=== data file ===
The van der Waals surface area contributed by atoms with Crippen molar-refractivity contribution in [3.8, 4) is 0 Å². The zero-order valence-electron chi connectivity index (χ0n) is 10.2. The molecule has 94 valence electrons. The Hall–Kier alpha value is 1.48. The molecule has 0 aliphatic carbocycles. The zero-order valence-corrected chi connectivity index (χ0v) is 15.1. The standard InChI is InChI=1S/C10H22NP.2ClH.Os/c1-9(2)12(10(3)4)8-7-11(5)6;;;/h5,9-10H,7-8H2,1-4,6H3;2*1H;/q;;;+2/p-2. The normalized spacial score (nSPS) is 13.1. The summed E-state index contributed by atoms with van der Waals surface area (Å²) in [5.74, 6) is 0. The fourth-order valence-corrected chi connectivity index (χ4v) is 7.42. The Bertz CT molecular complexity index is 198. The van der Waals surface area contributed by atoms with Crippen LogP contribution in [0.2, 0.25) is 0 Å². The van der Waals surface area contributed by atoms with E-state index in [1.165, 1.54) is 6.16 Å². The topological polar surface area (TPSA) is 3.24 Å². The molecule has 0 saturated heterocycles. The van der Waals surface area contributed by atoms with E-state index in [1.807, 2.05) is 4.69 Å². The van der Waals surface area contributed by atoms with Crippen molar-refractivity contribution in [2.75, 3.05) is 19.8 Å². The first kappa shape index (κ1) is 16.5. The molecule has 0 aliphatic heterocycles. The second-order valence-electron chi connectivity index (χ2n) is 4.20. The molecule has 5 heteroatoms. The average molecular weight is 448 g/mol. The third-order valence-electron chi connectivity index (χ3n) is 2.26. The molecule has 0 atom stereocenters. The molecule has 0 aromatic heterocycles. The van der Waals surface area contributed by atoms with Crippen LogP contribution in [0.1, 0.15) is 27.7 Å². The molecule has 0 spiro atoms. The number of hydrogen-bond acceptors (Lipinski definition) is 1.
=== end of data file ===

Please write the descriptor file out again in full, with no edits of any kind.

The van der Waals surface area contributed by atoms with Crippen molar-refractivity contribution in [3.8, 4) is 0 Å². The zero-order valence-electron chi connectivity index (χ0n) is 10.2. The molecule has 94 valence electrons. The Hall–Kier alpha value is 1.48. The molecule has 0 aliphatic carbocycles. The zero-order valence-corrected chi connectivity index (χ0v) is 15.1. The standard InChI is InChI=1S/C10H22NP.2ClH.Os/c1-9(2)12(10(3)4)8-7-11(5)6;;;/h5,9-10H,7-8H2,1-4,6H3;2*1H;/q;;;+2/p-2. The normalized spacial score (nSPS) is 13.1. The summed E-state index contributed by atoms with van der Waals surface area (Å²) in [5.74, 6) is 0. The fourth-order valence-corrected chi connectivity index (χ4v) is 7.42. The Bertz CT molecular complexity index is 198. The van der Waals surface area contributed by atoms with Crippen LogP contribution in [0.2, 0.25) is 0 Å². The van der Waals surface area contributed by atoms with E-state index in [1.165, 1.54) is 6.16 Å². The topological polar surface area (TPSA) is 3.24 Å². The molecule has 0 saturated heterocycles. The van der Waals surface area contributed by atoms with E-state index in [1.807, 2.05) is 4.69 Å². The van der Waals surface area contributed by atoms with Crippen molar-refractivity contribution in [2.75, 3.05) is 19.8 Å². The first kappa shape index (κ1) is 16.5. The molecule has 0 aliphatic heterocycles. The second-order valence-electron chi connectivity index (χ2n) is 4.20. The molecule has 5 heteroatoms. The average molecular weight is 448 g/mol. The third-order valence-electron chi connectivity index (χ3n) is 2.26. The molecule has 0 atom stereocenters. The molecule has 0 aromatic heterocycles. The van der Waals surface area contributed by atoms with Crippen LogP contribution in [0.1, 0.15) is 27.7 Å². The molecule has 0 spiro atoms. The number of hydrogen-bond acceptors (Lipinski definition) is 1.